RELEVANT READING: the review in question

To be fair, Plugged In is generally pretty good about this. Since making the jump to an online-only publication, they’ve actually gotten better: if, in the reviewer’s estimation, a movie delves unnecessarily into harsh content in order to say something profound about the human condition, or if a flick is suitable for all audiences only by virtue of its unredeemably insipid childishness, they’ll call it like they see it; even when I disagree with them, they generally give me an informative, multi-dimensional rundown and some points to consider. I was a little hesitant to go through with this strip, due to the risk that James’ views might be mistaken for my own by those readers who do not read the notes for the strip (unlike you, you savvy Sketch Comedy reader you!). But then I posted it.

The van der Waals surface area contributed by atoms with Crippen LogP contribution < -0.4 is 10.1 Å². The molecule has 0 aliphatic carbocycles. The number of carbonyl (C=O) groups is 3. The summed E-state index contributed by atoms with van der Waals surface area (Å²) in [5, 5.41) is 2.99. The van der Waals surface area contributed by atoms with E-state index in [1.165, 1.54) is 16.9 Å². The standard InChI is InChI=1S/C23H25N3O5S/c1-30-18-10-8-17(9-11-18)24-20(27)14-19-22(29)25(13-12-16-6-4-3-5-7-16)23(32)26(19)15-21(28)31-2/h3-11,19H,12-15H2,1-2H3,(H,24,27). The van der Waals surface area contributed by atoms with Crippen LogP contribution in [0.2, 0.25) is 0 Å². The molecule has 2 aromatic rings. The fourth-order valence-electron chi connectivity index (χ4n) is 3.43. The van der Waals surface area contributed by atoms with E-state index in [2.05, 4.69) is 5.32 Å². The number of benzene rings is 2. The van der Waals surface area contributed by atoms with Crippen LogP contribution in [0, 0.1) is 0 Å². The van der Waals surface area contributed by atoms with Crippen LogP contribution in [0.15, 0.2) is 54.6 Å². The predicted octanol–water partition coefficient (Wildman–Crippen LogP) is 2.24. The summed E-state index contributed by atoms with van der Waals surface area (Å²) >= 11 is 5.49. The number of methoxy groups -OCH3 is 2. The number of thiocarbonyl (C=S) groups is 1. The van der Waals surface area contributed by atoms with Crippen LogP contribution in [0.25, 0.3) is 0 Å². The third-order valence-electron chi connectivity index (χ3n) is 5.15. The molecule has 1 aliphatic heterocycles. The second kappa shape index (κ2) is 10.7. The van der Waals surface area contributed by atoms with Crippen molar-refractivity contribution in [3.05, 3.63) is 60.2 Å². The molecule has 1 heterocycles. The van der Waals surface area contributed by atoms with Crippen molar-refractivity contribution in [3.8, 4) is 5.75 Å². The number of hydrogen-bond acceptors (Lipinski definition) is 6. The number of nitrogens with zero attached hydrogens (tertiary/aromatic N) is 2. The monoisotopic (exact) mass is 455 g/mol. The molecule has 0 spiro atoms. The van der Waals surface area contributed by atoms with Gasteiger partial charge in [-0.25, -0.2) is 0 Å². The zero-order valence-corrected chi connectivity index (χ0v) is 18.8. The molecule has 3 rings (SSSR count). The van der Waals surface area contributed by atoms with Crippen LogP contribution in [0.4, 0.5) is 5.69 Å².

Coming from that vantage point, I of course found their review of “Good Time” so anomalous. Reviewer Adam Holz ends with the observation that the song is “a whole lot better than what we usually hear on the radio these days,” and it’s baffling to me that the tenor of his rundown would be so positive. But enough wall of text! Let’s end with a boldfaced question, as is the custom of numerous bloggers:

Can aesthetics and morality operate independently of each other in a single work? What do you think of “Good Time?”